Museum researchers rediscover animal not seen in 30 yearsSan Diego Natural History Museum
The San Quintin kangaroo rat (Dipodomys gravipes) was last seen in 1986, and was listed as endangered by the Mexican government in 1994. It was held as an example of modern extinction due to agricultural conversion. In the past few decades, San Quintin, which lies 118 miles south of Ensenada, has become a major agricultural hub, converting huge areas of native habitat into fields and hot houses for tomatoes and strawberries.
Despite active searches and monitoring over the years, there had been no sign of the animal until this past summer, when Museum Mammalogist Scott Tremor and Research Associate Sula Vanderplank were in the field conducting routine monitoring of small mammal communities. Having read the field notes of the person who had seen it decades ago, they were aware of its former occurrence in the area, but were amazed to find four individuals by using traditional field techniques and live traps.
This animal is about 5 inches in length with a tufted tail. It is an herbivore that lives in arid lowlands and gets its name from its large, powerful hind feet that propel the animal in large bounds (like a kangaroo). It is larger than other kangaroo rats in the region, and is feistier than its relatives.
Good old-fashioned natural history field work
"Not only is this discovery a perfect example of the importance of good old-fashioned natural history field work, but we have the opportunity to develop a conservation plan based on our findings," said Tremor. "The ability to take our research and turn it into tangible conservation efforts is thrilling. It is a commitment to preserving the uniqueness of the Baja California Peninsula."
Since the initial discovery, the San Quinton kangaroo rat has been found to also persist inside the Valle Tranquilo Nature Reserve just south of San Quintín, which is owned and managed by the local non-profit organization Terra Peninsular A.C. This reserve is recognized as an area voluntarily destined for conservation by the National Commission of Natural Protected Areas (CONANP) and will protect the future of the species into perpetuity.
The Nat will work with Terra Peninsular and Dr. Exequiel Ezcurra, director of the University of California Institute for Mexico and the United States (UC MEXUS), on a conservation plan for the small mammal communities of the area, with an emphasis on the San Quintin kangaroo rat.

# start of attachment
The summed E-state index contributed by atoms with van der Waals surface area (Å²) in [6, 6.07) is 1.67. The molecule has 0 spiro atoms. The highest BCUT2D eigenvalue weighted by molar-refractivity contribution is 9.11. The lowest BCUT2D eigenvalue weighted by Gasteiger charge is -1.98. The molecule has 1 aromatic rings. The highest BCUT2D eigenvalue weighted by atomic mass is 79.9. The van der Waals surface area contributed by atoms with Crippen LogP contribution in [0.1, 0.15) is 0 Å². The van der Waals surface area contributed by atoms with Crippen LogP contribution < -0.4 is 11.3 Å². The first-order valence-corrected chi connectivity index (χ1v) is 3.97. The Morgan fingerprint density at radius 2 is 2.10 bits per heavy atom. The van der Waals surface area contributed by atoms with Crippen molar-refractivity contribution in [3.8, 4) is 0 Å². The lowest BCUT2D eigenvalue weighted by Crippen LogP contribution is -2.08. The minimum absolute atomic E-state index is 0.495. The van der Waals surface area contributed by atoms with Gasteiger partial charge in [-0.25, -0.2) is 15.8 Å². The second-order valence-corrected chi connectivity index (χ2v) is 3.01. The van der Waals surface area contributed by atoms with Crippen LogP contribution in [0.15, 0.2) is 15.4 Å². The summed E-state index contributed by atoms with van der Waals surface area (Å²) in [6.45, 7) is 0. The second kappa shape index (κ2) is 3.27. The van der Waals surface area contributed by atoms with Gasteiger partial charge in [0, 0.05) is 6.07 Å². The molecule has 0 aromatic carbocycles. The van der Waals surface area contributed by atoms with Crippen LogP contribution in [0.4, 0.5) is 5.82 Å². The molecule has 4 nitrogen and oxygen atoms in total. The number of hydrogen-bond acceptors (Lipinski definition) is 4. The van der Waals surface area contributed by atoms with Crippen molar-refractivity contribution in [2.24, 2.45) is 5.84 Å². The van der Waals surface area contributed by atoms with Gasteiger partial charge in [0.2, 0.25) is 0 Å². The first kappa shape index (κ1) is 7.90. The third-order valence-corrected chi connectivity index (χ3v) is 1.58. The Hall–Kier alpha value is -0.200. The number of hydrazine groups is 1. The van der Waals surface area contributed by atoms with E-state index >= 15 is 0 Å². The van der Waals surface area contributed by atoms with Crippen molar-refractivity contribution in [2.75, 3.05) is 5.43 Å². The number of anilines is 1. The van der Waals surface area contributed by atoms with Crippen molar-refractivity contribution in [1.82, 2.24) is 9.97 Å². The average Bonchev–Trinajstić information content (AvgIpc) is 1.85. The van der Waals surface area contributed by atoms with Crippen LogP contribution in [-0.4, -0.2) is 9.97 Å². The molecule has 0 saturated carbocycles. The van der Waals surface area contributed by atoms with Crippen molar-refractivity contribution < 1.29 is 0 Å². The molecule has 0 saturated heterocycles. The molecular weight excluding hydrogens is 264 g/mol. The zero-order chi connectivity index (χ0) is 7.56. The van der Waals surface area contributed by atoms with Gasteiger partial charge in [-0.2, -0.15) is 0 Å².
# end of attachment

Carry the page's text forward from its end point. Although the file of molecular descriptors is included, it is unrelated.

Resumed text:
"Terra Peninsular has been monitoring the nature reserves looking for this species. You can't imagine how happy we are to find out that after all these efforts and with the help of The Nat we can be part of this rediscovery and continue working on its protection," said Jorge Andrade, adaptive manager coordinator at Terra Peninsular, who has also been involved in the project. "It's very gratifying for us to think that the San Quintin kangaroo rat persists in the area to some extent, thanks to the efforts of the staff, board members, and associated researchers of our organization."
This plan, which is made possible with critical support from The JiJi Foundation Fund at the International Community Foundation, will be developed cooperatively with a working group created by Terra Peninsular and composed of local authorities, academic institutions and staff members. It will be written in both English and Spanish, will include restoration strategies, habitat improvements, molecular analysis of population health, land protection strategies and outreach and educational materials, and will identify key concerns for the future of the species.
Hope and resilience
The Museum's research department, the Biodiversity Research Center of the Californias, conducts field explorations and engages in collections-based research to document and conserve our region's natural history and biodiversity. This is the third mammal that was thought to be extinct that museum staff have rediscovered in the Baja California Peninsula in the recent past: others include the high elevation California vole (Microtus californicus huperuthrus) and the round-tail ground squirrel (Xerospermophilus tereticaudus apricus).
"These rediscoveries speak to hope and resilience in a changing world," said Vanderplank, who is also a science advisor at Terra Peninsular. "We are learning so much about this animal and its ecology, and we're delighted to know that it is permanently protected in the Valle Tranquilo Nature Reserve."
The discovery will be highlighted in an article by Tremor, Vanderplank, and Dr. Eric Mellink of the Center for Scientific Research and Higher Education of Ensenada, Baja California (CICESE) in the scientific journal Bulletin of the Southern California Academy of Sciences.
Text: San Diego Natural History Museum
Photos: Pixabay; San Diego Natural History Museum